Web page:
Rosicrucian Writings Online


By Martha Pingel, Ph.D.

[From The Rosicrucian Digest May 1961]
Remember The Emperor and the Nightingale--the deeply moving fairy tale of the man so enamored with the glitter of the artificial nightingale that he realized the value of reality only at the point of death?  Recall Nathaniel Hawthorne's haunting story of the artist who made a naturally beautiful woman into a perfect artificial, doll-like beauty and destroyed a living being in the process?
These tales, centuries apart, have meaning for us, for our age worships the Artificial.  We constantly alter what is natural into something man-made.  Artificial flowers (I grant they seem to "improve on nature" by being a bit more durable) are everywhere.  We love the gaudy, the lurid, the honky-tonk of life; the put-on personality and the public-relations grin.  We love tinsel and forget that it tarnishes.  The natural, the sincere, are old-fashioned and out of date!  Advertisers spend small fortunes to make ads "natural looking," and mark them unmistakably as artificial.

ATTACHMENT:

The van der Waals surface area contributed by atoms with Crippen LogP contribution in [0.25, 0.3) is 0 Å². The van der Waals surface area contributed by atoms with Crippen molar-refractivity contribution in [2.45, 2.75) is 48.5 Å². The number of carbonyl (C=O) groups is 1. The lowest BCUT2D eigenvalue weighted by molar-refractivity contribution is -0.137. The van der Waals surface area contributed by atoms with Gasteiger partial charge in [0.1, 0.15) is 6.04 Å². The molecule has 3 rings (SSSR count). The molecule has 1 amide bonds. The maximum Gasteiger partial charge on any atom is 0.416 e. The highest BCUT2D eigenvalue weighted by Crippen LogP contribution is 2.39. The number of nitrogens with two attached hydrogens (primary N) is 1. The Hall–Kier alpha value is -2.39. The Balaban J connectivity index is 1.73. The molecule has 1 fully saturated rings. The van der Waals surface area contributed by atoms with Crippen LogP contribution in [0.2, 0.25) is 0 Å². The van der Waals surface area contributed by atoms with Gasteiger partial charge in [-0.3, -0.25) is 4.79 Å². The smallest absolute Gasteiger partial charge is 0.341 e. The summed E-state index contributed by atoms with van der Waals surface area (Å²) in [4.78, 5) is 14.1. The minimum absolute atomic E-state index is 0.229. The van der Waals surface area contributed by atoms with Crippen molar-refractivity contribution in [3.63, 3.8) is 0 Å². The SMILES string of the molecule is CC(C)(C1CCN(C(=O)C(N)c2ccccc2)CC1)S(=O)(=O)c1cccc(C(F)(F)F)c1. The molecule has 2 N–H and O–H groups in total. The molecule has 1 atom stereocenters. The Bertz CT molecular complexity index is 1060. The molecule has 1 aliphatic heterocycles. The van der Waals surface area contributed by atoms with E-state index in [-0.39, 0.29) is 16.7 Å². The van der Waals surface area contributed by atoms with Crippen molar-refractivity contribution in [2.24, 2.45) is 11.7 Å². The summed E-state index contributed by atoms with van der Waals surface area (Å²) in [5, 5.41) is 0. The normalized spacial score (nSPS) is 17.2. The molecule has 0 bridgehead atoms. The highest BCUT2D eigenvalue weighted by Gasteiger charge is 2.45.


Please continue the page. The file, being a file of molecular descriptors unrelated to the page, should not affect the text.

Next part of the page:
We seem to have come the full circle as man sets himself in competition with God.  Yet man achieves only a poor copy of the original.  We should learn to use the artificial, yes, but not to worship it.


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